Ms. Manson attributes alienation from the Church over the question of exclusion from Holy Communion.  There are many who are not permitted Holy Communion in the Catholic Church.  Indeed, more are forbidden the Eucharist than are welcome to it when you consider that, at least under ordinary circumstances, only those who have formal membership in the Catholic Church are welcome to receive Holy Communion.  (There are some limited circumstances when Protestants and other Christians can receive; these circumstances are largely unknown and, at least in the United States, almost always stingily applied when known).  In addition to being Catholic, one who wishes to come to the Eucharist must be “in the State of Grace,” that is they must not be conscious of having committed a grave sin and not (yet) having received sacramental absolution.  Catholics living together without benefit of clergy, those in a marriage not “blessed” by the Church, those in same-sex unions or the unmarried practicing sex—heterosexual or homosexual—are all prohibited from receiving the Eucharist.  Abortion is another block to receiving the Eucharist—indeed it not only bars one from the Eucharist but imposes excommunication on them.  Some would also say that voting for a politician or a political agenda that supports legalized abortion or would establish the legality of same-sex marriage would also excluded one from Holy Communion.  Sins outside the genus of sex don’t seem to incur this prohibition, at least in the popular understanding or from most pulpits.  It seems that in the eyes of many Catholics a sin can’t be mortal unless it is sexual. We certainly don’t talk of excluding from Holy Communion politicians or members of the judiciary who deviate on the conservative side from Church teaching.  
Our Catholic faith has a long tradition of requiring a scrupulous examination of conscience and sacramental confession before the reception of Holy Communion.  (Technically confession is only required before Holy Communion when the prospective communicant is guilty of “grave” or “mortal” sin.)  For the most part that seems to go by the wayside these days.  There are those who, reckoning themselves to be in good conscience, ignore Church laws and come to Communion blissfully unaware (or unacknowledging) of their moral failures .  And there are those—actually the majority—who simply come to mass rarely, if at all, to avoid the situation where they are left sitting in the pews while everyone around them goes to communion.  It is uncomfortable to sit back while everyone else goes forward.  I know.  When I am at Mass with my Methodist sister-in-law—who patiently accepts the fact that she is unwelcome at the Lord’s Table simply because she is a Methodist—I sit with her in the pews.  There is more than one way to be in Communion with Christ; sharing the loneliness of those members of his Body who must stand back is one of the alternative ways.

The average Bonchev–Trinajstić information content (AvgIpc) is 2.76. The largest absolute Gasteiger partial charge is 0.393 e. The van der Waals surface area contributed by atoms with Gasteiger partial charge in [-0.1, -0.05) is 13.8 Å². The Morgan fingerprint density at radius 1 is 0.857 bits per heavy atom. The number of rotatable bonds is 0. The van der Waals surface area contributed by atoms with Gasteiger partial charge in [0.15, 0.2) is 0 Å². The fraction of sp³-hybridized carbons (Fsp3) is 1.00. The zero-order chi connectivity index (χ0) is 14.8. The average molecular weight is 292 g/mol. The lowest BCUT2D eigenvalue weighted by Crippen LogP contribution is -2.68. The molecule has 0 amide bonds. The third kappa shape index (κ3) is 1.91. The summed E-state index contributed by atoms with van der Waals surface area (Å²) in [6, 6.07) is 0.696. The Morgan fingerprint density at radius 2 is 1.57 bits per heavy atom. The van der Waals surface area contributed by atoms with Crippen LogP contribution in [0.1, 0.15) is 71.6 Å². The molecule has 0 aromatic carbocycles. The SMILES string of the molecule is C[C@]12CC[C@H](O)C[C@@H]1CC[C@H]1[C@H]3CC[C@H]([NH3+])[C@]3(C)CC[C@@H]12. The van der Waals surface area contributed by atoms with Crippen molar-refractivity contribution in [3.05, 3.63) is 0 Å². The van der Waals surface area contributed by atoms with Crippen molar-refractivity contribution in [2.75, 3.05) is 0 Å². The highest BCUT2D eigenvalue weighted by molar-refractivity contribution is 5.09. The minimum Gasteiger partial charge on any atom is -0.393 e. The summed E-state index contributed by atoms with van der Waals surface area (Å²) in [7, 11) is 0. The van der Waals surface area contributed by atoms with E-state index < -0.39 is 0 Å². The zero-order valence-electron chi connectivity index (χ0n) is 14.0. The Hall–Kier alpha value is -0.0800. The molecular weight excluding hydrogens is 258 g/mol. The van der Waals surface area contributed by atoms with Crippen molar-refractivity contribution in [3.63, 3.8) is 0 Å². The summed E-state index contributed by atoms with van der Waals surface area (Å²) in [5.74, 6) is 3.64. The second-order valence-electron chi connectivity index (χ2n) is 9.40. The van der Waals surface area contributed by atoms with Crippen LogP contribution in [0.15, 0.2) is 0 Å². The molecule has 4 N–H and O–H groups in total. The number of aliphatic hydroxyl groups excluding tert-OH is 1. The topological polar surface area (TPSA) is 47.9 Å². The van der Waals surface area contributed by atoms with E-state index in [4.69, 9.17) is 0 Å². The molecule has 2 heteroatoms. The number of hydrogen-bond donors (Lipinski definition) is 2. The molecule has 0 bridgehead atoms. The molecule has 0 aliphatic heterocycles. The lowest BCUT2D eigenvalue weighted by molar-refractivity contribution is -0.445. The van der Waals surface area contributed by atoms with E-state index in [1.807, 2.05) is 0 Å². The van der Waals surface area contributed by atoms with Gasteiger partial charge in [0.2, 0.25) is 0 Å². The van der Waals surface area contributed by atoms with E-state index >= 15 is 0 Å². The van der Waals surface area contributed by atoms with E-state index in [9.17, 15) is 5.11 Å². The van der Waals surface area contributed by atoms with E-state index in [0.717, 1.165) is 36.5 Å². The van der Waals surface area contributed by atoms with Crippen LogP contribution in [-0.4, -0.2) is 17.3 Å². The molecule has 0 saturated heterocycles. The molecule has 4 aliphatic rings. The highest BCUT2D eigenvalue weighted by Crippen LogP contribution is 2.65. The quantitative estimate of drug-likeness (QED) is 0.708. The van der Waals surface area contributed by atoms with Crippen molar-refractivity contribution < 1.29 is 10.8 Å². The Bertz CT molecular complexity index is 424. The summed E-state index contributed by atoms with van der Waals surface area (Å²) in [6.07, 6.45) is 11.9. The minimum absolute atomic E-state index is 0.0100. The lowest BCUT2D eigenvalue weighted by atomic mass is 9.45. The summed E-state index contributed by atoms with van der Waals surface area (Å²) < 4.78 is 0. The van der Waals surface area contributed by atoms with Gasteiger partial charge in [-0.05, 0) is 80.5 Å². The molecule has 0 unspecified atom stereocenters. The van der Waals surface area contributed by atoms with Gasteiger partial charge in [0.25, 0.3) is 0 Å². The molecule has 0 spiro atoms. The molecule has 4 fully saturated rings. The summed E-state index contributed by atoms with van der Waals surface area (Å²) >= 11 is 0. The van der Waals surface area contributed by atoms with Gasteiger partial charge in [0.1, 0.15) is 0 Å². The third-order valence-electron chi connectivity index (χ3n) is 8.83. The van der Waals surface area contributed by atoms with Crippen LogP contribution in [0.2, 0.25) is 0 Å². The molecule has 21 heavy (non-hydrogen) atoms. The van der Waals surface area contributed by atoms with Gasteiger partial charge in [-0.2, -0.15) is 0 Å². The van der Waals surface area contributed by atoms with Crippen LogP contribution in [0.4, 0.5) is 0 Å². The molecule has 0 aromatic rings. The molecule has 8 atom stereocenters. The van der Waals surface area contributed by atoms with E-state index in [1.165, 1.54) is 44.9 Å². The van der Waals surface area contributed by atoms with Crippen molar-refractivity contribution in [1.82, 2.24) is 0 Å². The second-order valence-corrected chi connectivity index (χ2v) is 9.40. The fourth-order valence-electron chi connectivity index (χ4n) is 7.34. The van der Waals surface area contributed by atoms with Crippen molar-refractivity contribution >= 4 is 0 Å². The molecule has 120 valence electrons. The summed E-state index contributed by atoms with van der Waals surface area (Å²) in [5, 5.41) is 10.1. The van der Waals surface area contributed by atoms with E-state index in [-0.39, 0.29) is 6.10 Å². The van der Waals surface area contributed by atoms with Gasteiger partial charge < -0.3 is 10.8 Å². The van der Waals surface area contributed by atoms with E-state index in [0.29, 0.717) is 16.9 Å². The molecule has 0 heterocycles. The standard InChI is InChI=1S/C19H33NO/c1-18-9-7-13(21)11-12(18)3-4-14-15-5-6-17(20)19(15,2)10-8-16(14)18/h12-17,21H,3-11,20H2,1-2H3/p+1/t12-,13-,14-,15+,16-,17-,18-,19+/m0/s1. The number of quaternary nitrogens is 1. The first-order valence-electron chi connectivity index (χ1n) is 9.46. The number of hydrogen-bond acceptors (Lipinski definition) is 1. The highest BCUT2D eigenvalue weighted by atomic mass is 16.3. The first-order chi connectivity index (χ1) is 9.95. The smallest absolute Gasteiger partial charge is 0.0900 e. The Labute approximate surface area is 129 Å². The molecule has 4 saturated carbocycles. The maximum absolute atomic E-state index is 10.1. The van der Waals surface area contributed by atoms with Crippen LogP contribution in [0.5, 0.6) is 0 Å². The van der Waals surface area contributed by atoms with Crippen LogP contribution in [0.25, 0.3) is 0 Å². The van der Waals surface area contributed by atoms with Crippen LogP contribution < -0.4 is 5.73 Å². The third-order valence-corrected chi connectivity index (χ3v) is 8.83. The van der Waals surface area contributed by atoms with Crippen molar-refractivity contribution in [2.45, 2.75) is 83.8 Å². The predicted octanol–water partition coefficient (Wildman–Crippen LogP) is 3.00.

Not coming to Holy Communion has not always been as uncomfortable a plight as it has become these more recent years.  Fifty years ago fewer Catholics went to communion.  Those who planned to receive went to early mass; those attending later mass rarely went to communion.  With each later hour, the number of communicants drastically fell.  The sinner and the Methodist need not have felt so alone.  This was because the communion fast made it difficult to wait until ten or eleven o’clock, much less noon mass.  Perhaps we need to add non-Eucharistic worship-Morning Prayer, for example—to our Sunday Services to accommodate those who want to be part of the Community of the Faithful and worship God but who find not being able to come to communion too difficult to bear.  This is not as revolutionary as it sounds.  Morning Prayer was long a part of the Sunday (and even daily)   liturgies in Catholic churches.  Moreover, in the Eastern tradition—both Catholic and Orthodox—those who attend “Orthos” (Matins) or Vespers fulfill their canonical obligation for Sunday Worship. 
Keeping people away from church, or making them uncomfortable once they are there, is no way to bring them back to God and to rectify their lives.  Nor is it consistent with the teachings and practice of Jesus in the Gospel.  Maybe it is time to look back into our tradition and find a way to make all welcome—if not at the table, at least in the household. 
The clericalism topic—maybe next time.